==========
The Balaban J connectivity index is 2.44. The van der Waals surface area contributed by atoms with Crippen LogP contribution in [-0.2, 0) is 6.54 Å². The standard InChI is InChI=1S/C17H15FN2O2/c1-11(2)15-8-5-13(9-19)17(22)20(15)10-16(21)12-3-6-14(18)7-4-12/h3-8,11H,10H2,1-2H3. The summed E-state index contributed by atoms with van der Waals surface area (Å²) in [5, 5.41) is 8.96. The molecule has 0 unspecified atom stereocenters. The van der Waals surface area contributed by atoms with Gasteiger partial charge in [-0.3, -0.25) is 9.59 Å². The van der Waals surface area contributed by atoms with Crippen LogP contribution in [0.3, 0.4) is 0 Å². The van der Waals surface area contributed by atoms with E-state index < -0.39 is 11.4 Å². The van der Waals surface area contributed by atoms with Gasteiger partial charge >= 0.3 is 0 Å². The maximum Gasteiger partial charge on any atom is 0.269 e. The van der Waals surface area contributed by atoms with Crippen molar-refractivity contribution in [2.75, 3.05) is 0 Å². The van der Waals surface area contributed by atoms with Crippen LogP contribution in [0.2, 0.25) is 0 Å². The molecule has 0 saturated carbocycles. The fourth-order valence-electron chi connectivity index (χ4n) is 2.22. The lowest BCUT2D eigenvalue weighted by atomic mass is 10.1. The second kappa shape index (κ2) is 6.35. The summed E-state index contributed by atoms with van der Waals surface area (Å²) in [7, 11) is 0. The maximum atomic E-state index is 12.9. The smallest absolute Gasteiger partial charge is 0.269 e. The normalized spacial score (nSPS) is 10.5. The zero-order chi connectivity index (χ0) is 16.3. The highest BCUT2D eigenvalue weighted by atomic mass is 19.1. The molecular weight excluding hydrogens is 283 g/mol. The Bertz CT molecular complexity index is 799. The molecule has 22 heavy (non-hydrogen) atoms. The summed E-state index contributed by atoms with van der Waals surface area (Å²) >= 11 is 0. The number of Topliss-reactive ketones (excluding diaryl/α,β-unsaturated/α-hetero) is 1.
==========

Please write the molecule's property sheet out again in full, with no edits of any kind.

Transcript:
The Balaban J connectivity index is 2.44. The van der Waals surface area contributed by atoms with Crippen LogP contribution in [-0.2, 0) is 6.54 Å². The standard InChI is InChI=1S/C17H15FN2O2/c1-11(2)15-8-5-13(9-19)17(22)20(15)10-16(21)12-3-6-14(18)7-4-12/h3-8,11H,10H2,1-2H3. The summed E-state index contributed by atoms with van der Waals surface area (Å²) in [5, 5.41) is 8.96. The molecule has 0 unspecified atom stereocenters. The van der Waals surface area contributed by atoms with Gasteiger partial charge in [-0.3, -0.25) is 9.59 Å². The van der Waals surface area contributed by atoms with Crippen LogP contribution in [0.3, 0.4) is 0 Å². The van der Waals surface area contributed by atoms with E-state index < -0.39 is 11.4 Å². The van der Waals surface area contributed by atoms with Gasteiger partial charge >= 0.3 is 0 Å². The maximum Gasteiger partial charge on any atom is 0.269 e. The van der Waals surface area contributed by atoms with Crippen molar-refractivity contribution in [2.75, 3.05) is 0 Å². The van der Waals surface area contributed by atoms with Crippen LogP contribution in [0.2, 0.25) is 0 Å². The molecule has 0 saturated carbocycles. The fourth-order valence-electron chi connectivity index (χ4n) is 2.22. The lowest BCUT2D eigenvalue weighted by atomic mass is 10.1. The second kappa shape index (κ2) is 6.35. The summed E-state index contributed by atoms with van der Waals surface area (Å²) in [7, 11) is 0. The maximum atomic E-state index is 12.9. The smallest absolute Gasteiger partial charge is 0.269 e. The normalized spacial score (nSPS) is 10.5. The zero-order chi connectivity index (χ0) is 16.3. The highest BCUT2D eigenvalue weighted by atomic mass is 19.1. The molecular weight excluding hydrogens is 283 g/mol. The Bertz CT molecular complexity index is 799. The molecule has 22 heavy (non-hydrogen) atoms. The summed E-state index contributed by atoms with van der Waals surface area (Å²) >= 11 is 0. The number of Topliss-reactive ketones (excluding diaryl/α,β-unsaturated/α-hetero) is 1.